The horrific killings in January at the offices of the Charlie Hebdo magazine inspired commentators to defend speech and press freedoms as absolutes. But in this edition of FM89's commentary series The Moral Is, CSU Bakersfield philosophy professor Christopher Meyers says free speech needs to be balanced against other moral concerns.
In the wake of January’s shocking murders at Charlie Hebdo’s Paris offices, CBS anchor Scott Pelley departed from his reporter’s stance to provide a brief commentary on the shootings and on press freedom. It was powerful stuff, eloquently written and spoken. Unfortunately it was also seriously misguided.
He was right when he said “there is no democracy without journalism and the strength of a people depends on the quality of their information.” And he correctly showed the connection between a press corps and these basic rights: “Silence,” he noted, “is the end of freedom.”
Where he went wrong was when he concluded that, unlike most of our other cherished freedoms, the freedom to publish and speak is “absolute.”
One must assume he was caught up in the horror of the moment: He surely knows that speech, like all freedoms, is qualified against other moral considerations, particularly the harms such speech may cause. In the famous words of Justice Holmes, one does not have the right to “falsely shout fire in a crowded theater.” The Supreme Court has since translated that metaphor into the prevailing standard that speech or publication may be restricted when it represents “a clear and present danger” to the public.
Did the Charlie Hebdo’s actions rise to that standard? Was their decision to publish additional images, despite extremists’ reaction to earlier ones, reckless? Were there credible threats, credible enough that a reasonable person would likely conclude that continued publication represented a clear and present danger? And if so, should they have given in to those threats?
Heroic journalists worldwide face mortal threats every day. According to the Committee to Protect Journalists, 61 were killed in 2014 simply for doing their job – acquiring and disseminating the information necessary for democracies to prevail. We are in their debt, just as we are to the thousands of others who step into that fray every day.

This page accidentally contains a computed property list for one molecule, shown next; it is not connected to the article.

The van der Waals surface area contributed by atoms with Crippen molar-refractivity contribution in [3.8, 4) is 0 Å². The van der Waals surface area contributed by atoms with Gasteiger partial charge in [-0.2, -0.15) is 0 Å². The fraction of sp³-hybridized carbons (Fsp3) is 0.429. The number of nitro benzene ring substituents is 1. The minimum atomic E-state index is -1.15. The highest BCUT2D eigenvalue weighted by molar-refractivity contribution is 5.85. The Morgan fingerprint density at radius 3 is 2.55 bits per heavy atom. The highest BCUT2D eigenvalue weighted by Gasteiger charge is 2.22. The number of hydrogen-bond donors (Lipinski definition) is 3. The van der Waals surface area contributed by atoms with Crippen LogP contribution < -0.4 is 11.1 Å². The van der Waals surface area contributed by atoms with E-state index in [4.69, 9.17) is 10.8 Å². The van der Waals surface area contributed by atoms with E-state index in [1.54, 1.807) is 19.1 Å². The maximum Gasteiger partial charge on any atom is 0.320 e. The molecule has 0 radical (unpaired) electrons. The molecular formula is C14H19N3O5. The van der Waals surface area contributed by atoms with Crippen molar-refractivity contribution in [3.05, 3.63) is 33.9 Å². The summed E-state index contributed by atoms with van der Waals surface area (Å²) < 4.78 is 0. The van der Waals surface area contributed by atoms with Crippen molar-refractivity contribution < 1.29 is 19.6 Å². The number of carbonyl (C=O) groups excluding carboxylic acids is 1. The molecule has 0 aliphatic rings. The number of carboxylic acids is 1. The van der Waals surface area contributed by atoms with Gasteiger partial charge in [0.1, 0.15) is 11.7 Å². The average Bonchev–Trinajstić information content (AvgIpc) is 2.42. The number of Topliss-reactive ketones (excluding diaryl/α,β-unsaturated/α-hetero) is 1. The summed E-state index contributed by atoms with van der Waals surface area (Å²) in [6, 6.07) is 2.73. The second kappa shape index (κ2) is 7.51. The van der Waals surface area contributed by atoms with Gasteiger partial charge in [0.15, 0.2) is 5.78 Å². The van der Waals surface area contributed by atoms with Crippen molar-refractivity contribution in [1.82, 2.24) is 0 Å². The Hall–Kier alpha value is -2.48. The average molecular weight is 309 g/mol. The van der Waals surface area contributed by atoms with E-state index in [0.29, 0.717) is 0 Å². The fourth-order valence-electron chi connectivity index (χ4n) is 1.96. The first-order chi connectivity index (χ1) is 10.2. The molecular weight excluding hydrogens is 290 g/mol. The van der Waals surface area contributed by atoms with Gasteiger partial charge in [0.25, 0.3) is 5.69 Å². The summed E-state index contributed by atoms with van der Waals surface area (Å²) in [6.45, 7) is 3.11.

But what about the accidental victims who do not sign up for that danger? At Charlie Hebdo, those included Frédéric Boisseau, a building maintenance worker, killed in the lobby; Michel Renaud, a friend visiting one of the cartoonists; and Ahmed Merabet, 42, a Paris police officer who rushed to the scene to provide assistance. They were not journalists; they did not commit to the often heroic call to inform the public.
Rather, they just happened to be in the wrong place at the wrong time and they died for it. Knowing this changes the equation for me: To my mind, it does not appear Charlie Hebdo’s management adequately addressed just how serious the threat was, particularly to innocent bystanders. It also shows that Pelley’s journalistic absolutism is mistaken – free expression, as vital as it is, must sometimes be weighed against other moral concerns.
Christopher Meyers is a Professor of Philosophy and Executive Director of the Kegley Institute of Ethics at California State University, Bakersfield. The views expressed are his own and do not necessarily reflect those of the University or the Institute or Valley Public Radio. The Moral Is commentary series is produced by KVPR and the Bonner Center for Character Education at Fresno State. See more commentaries online at KVPR.org